There is a lot of throwback music coming out these days. New records that capture an old sound so well they actually seem like they were made in the genre’s heyday. For example, the rock group Drab Majesty emulates that 80s synth-pop style. Kaleta & the Super Yamba Band have fooled customers into thinking we’re playing Fela Kuti. In the hip-hop world, cats like Kluas Layers mirror the beats of the 93 Golden Age with boom bap drums and echoing horns.
One of the most abundant genres to experience this new birth is Soul. Sweet Soul, in particular, which is a favorite in our shop. There are so many new labels and artists who have studied that sound and boiled it down to its concentrate for their albums. Smooth all the way through. The new Durand Jones & the Indications 45 is a prime example of this laid back neo soul groove. Perfect for cruising around town, late night deejay sets, or that mix tape you’ve been planning for that special someone.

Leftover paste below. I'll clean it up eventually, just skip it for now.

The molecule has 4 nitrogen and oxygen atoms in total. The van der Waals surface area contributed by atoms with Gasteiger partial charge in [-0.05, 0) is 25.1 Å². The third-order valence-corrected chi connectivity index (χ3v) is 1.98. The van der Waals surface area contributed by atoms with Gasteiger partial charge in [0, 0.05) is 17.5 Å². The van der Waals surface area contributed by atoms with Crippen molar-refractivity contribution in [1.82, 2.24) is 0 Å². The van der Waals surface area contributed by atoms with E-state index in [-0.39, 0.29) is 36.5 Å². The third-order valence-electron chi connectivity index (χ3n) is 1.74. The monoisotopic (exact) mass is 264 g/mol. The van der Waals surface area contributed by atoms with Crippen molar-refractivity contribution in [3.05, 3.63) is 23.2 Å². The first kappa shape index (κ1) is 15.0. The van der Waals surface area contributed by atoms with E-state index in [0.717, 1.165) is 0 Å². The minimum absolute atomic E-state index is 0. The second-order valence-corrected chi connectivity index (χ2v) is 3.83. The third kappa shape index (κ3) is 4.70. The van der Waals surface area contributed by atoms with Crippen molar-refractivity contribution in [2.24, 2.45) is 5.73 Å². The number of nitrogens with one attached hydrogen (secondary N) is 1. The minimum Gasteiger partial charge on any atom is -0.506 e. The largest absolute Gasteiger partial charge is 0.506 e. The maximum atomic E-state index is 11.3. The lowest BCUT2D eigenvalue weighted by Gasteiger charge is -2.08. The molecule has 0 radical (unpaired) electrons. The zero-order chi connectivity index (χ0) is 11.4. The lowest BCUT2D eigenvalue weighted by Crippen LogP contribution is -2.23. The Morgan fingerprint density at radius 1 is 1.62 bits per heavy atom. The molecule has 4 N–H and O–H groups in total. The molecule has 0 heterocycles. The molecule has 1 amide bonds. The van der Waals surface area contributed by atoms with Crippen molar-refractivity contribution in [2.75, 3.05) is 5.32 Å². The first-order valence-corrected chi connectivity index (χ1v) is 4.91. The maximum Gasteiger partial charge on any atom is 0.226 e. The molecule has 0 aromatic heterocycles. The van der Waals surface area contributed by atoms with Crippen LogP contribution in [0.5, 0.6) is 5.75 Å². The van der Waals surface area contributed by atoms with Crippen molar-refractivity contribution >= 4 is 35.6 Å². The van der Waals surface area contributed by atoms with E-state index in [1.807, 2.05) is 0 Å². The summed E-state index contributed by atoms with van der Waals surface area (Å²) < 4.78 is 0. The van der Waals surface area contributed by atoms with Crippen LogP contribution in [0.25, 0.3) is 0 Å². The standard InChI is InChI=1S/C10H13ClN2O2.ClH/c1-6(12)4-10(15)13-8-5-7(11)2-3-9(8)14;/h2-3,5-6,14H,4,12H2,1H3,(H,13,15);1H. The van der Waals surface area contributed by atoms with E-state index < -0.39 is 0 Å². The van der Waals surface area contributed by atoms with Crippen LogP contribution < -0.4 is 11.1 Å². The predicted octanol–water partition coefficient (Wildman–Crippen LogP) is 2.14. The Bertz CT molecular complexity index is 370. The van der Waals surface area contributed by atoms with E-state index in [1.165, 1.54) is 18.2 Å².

Released in 1989, John Lee Hooker’s “The Healer” was the first of a series of his later albums that reached chart success in the U.S. and U.K. It featured big names like Carlos Santana, Charlie Musselwhite, and Bonnie Raitt. The band backing Hooker for the session includes the jazz drummer Ndugu Chancler. If you’re into Jazz-Funk you’ve definitely heard this man on one of your favorite LPs. Check his featured performance credits on Discogs.